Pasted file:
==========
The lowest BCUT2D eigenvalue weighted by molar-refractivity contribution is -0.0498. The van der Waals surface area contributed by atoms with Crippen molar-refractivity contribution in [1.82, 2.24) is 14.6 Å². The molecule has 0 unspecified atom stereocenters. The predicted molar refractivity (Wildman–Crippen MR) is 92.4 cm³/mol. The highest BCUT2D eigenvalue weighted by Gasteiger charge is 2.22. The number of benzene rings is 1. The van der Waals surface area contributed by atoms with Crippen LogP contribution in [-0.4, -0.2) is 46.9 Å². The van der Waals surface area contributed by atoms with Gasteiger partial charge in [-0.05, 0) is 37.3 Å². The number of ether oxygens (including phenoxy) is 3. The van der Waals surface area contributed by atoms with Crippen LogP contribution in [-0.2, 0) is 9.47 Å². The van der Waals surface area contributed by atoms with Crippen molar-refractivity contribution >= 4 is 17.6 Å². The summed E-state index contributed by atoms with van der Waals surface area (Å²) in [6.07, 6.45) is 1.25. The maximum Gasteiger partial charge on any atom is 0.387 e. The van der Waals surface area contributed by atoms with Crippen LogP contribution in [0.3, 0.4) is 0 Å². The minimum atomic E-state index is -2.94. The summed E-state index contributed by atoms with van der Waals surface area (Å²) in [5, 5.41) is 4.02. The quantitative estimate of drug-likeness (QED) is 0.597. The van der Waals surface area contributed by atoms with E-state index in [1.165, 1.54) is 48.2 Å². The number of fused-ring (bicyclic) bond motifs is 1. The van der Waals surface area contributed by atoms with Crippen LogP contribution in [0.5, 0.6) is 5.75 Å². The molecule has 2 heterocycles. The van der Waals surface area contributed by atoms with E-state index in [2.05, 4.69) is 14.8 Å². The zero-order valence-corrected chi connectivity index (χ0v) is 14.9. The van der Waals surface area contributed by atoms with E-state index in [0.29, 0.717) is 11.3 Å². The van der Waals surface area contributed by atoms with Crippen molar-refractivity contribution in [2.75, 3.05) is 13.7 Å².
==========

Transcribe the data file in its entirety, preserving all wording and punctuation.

The lowest BCUT2D eigenvalue weighted by molar-refractivity contribution is -0.0498. The van der Waals surface area contributed by atoms with Crippen molar-refractivity contribution in [1.82, 2.24) is 14.6 Å². The molecule has 0 unspecified atom stereocenters. The predicted molar refractivity (Wildman–Crippen MR) is 92.4 cm³/mol. The highest BCUT2D eigenvalue weighted by Gasteiger charge is 2.22. The number of benzene rings is 1. The van der Waals surface area contributed by atoms with Crippen LogP contribution in [-0.4, -0.2) is 46.9 Å². The van der Waals surface area contributed by atoms with Gasteiger partial charge in [-0.05, 0) is 37.3 Å². The number of ether oxygens (including phenoxy) is 3. The van der Waals surface area contributed by atoms with Crippen LogP contribution in [-0.2, 0) is 9.47 Å². The van der Waals surface area contributed by atoms with Crippen molar-refractivity contribution >= 4 is 17.6 Å². The summed E-state index contributed by atoms with van der Waals surface area (Å²) in [6.07, 6.45) is 1.25. The maximum Gasteiger partial charge on any atom is 0.387 e. The van der Waals surface area contributed by atoms with Crippen LogP contribution in [0.3, 0.4) is 0 Å². The minimum atomic E-state index is -2.94. The summed E-state index contributed by atoms with van der Waals surface area (Å²) in [5, 5.41) is 4.02. The quantitative estimate of drug-likeness (QED) is 0.597. The van der Waals surface area contributed by atoms with E-state index in [1.165, 1.54) is 48.2 Å². The number of fused-ring (bicyclic) bond motifs is 1. The van der Waals surface area contributed by atoms with Crippen LogP contribution in [0.5, 0.6) is 5.75 Å². The molecule has 2 heterocycles. The van der Waals surface area contributed by atoms with E-state index in [2.05, 4.69) is 14.8 Å². The zero-order valence-corrected chi connectivity index (χ0v) is 14.9. The van der Waals surface area contributed by atoms with E-state index in [0.29, 0.717) is 11.3 Å². The van der Waals surface area contributed by atoms with Crippen molar-refractivity contribution in [2.75, 3.05) is 13.7 Å².